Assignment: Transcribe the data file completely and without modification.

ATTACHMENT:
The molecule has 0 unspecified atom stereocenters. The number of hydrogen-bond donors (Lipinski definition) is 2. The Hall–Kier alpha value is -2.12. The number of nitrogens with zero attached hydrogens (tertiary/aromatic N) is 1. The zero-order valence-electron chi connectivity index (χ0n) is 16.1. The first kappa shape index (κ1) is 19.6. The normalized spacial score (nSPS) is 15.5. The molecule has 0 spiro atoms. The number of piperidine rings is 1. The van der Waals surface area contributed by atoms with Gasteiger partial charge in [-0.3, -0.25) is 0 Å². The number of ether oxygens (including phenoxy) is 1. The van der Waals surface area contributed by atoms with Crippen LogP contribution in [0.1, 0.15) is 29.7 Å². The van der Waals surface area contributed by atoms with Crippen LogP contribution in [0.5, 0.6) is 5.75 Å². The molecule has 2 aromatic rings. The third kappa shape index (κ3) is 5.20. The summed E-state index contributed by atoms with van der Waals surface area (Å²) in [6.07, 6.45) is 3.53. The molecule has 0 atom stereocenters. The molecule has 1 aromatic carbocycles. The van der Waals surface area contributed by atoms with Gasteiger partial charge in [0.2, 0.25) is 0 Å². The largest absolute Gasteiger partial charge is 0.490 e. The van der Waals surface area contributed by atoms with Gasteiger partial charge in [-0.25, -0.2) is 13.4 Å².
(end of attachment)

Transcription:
The molecule has 0 unspecified atom stereocenters. The number of hydrogen-bond donors (Lipinski definition) is 2. The Hall–Kier alpha value is -2.12. The number of nitrogens with zero attached hydrogens (tertiary/aromatic N) is 1. The zero-order valence-electron chi connectivity index (χ0n) is 16.1. The first kappa shape index (κ1) is 19.6. The normalized spacial score (nSPS) is 15.5. The molecule has 0 spiro atoms. The number of piperidine rings is 1. The van der Waals surface area contributed by atoms with Gasteiger partial charge in [-0.3, -0.25) is 0 Å². The number of ether oxygens (including phenoxy) is 1. The van der Waals surface area contributed by atoms with Crippen LogP contribution in [0.1, 0.15) is 29.7 Å². The van der Waals surface area contributed by atoms with Crippen LogP contribution in [0.5, 0.6) is 5.75 Å². The molecule has 2 aromatic rings. The third kappa shape index (κ3) is 5.20. The summed E-state index contributed by atoms with van der Waals surface area (Å²) in [6.07, 6.45) is 3.53. The molecule has 0 atom stereocenters. The molecule has 1 aromatic carbocycles. The van der Waals surface area contributed by atoms with Gasteiger partial charge in [0.2, 0.25) is 0 Å². The largest absolute Gasteiger partial charge is 0.490 e. The van der Waals surface area contributed by atoms with Gasteiger partial charge in [-0.25, -0.2) is 13.4 Å².